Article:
An accommodated property can be problematic as not only will there be furniture in the property that obscures proper evaluations but you also won’t be able to check most locations where the owners have their property such as in wardrobes, cupboards and closet spaces.

5. Accessibility.

Open houses are mostly very accessible even though they are time and date specific and you have to physically travel to the location.

Private Viewing Expectations:

1. Exploring the property.

Private viewings have all the exploration of an open house with potential added privileges of accessing zones of concern such as the roof, ceiling and any other inconvenient or locked off areas.

This is typically the case when qualified buyers or individuals who have made an offer on the property want to privately view the property to evaluate it with a specialist.

2. Asking questions to the host.

Both the owner and the agent are likely to be present during a private viewing; allowing you to gain more detailed information on the property.

3. Being guided through the property.

The present agent or property owner is more inclined to give a tour of the property during a private viewing as there are fewer individuals who are easier to organize.

Being guided through the property allows you to have a more detailed explanation of the property which can give deeper insight to novelties and specifics of the property that may have otherwise been missed without a tour.

4. Checking for defects around the property.

Private viewings offer the highest degree of access to the property for invited visitors, this is because viewings are typically done on a one on one basis; the owners and agent in charge don’t have to be overly cautious with restrictions for security reasons.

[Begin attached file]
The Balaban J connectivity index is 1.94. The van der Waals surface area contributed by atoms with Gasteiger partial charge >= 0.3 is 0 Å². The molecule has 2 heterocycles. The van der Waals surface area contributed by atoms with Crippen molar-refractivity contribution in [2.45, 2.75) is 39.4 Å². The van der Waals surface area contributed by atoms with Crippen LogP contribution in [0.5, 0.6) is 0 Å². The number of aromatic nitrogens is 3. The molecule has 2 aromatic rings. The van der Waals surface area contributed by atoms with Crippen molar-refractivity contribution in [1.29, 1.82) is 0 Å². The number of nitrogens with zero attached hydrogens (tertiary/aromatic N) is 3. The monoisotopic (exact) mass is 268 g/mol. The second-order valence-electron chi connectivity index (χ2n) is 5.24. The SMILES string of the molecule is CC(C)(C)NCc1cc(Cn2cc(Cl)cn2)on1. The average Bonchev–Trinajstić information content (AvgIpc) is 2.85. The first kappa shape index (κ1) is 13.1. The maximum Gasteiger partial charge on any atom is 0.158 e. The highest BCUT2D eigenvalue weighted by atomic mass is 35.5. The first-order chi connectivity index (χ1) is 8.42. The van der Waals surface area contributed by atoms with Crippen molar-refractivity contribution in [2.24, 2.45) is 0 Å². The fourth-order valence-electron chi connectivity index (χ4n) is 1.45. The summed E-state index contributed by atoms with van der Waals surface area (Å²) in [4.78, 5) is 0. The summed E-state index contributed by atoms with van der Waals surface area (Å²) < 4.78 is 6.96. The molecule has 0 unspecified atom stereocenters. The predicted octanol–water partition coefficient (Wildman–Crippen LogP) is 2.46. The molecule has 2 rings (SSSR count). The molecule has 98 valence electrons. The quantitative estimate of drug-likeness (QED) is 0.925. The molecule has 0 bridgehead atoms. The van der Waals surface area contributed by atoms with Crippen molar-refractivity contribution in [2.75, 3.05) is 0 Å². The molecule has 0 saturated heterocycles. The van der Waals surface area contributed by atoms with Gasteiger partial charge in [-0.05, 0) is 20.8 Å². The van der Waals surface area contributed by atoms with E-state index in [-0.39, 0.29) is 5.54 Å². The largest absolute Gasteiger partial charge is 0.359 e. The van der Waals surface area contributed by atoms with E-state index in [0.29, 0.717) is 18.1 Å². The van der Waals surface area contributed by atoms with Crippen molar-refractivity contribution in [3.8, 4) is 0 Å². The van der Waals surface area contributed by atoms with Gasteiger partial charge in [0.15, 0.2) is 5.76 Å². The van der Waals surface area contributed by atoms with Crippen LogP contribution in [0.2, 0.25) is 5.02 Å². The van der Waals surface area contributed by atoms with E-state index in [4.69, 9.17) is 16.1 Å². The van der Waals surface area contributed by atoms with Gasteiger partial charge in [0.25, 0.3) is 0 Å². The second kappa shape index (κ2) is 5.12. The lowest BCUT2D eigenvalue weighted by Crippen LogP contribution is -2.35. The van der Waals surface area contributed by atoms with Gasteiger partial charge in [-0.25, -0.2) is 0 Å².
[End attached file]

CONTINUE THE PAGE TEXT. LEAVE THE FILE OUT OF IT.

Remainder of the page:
It’s also the case that in the case of a qualified buyer or a buyer who has already made an offer for the property; they are given as much insight as they want to make them comfortable to proceed with the sale.

5. Accessibility.

Private viewings are the least accessible option for viewing a property. In many cases, owners may only allow a limited number of private viewings to individuals who have either been qualified by the agent or have made an offer on the property.

This to alleviate the stress of constantly having people come in and out of your home at inconvenient times.

Digital Tour Viewing expectations For:

1. Exploring the property.

Digital touring will typically have the most limited opportunity to explore the property because you are restricted to only seeing what has already been pre-planned for you to see.

You will also most likely be limited to a singular viewing angle that may be obstructed by furniture, photo frames and other means of furnishing.

2. Asking questions to the host.

The ability to ask questions is also most restricted in the digital tour format. Most digital tours are pre-recorded; which makes it impossible to ask questions at the moment for a fast response.